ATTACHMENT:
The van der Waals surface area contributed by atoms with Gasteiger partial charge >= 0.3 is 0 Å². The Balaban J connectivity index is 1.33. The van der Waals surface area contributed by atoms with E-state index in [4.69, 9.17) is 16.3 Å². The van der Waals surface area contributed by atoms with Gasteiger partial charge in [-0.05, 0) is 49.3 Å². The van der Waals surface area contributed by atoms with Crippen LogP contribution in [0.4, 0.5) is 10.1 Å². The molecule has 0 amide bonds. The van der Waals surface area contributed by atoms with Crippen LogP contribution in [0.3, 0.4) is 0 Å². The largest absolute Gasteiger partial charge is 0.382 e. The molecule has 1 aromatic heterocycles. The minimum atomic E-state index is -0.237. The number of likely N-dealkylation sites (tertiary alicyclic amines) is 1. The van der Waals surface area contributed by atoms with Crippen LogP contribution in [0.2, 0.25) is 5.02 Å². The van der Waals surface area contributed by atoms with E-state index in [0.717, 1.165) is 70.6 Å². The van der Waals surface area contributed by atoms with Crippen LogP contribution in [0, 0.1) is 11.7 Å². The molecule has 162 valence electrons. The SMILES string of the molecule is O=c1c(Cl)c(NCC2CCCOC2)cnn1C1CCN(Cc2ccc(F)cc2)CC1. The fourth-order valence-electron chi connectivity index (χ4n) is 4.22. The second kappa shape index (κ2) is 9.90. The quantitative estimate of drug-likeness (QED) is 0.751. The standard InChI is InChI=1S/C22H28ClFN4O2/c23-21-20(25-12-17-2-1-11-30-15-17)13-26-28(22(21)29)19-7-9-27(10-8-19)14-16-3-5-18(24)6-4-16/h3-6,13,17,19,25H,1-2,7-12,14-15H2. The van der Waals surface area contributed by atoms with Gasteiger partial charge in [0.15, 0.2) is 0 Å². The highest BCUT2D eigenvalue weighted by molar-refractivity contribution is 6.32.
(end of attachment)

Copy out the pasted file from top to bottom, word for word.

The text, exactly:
The van der Waals surface area contributed by atoms with Gasteiger partial charge >= 0.3 is 0 Å². The Balaban J connectivity index is 1.33. The van der Waals surface area contributed by atoms with E-state index in [4.69, 9.17) is 16.3 Å². The van der Waals surface area contributed by atoms with Gasteiger partial charge in [-0.05, 0) is 49.3 Å². The van der Waals surface area contributed by atoms with Crippen LogP contribution in [0.4, 0.5) is 10.1 Å². The molecule has 0 amide bonds. The van der Waals surface area contributed by atoms with Crippen LogP contribution in [0.3, 0.4) is 0 Å². The largest absolute Gasteiger partial charge is 0.382 e. The molecule has 1 aromatic heterocycles. The minimum atomic E-state index is -0.237. The number of likely N-dealkylation sites (tertiary alicyclic amines) is 1. The van der Waals surface area contributed by atoms with Crippen LogP contribution in [0.2, 0.25) is 5.02 Å². The van der Waals surface area contributed by atoms with E-state index in [0.717, 1.165) is 70.6 Å². The van der Waals surface area contributed by atoms with Crippen LogP contribution in [0, 0.1) is 11.7 Å². The molecule has 162 valence electrons. The SMILES string of the molecule is O=c1c(Cl)c(NCC2CCCOC2)cnn1C1CCN(Cc2ccc(F)cc2)CC1. The fourth-order valence-electron chi connectivity index (χ4n) is 4.22. The second kappa shape index (κ2) is 9.90. The quantitative estimate of drug-likeness (QED) is 0.751. The standard InChI is InChI=1S/C22H28ClFN4O2/c23-21-20(25-12-17-2-1-11-30-15-17)13-26-28(22(21)29)19-7-9-27(10-8-19)14-16-3-5-18(24)6-4-16/h3-6,13,17,19,25H,1-2,7-12,14-15H2. The van der Waals surface area contributed by atoms with Gasteiger partial charge in [0.15, 0.2) is 0 Å². The highest BCUT2D eigenvalue weighted by molar-refractivity contribution is 6.32.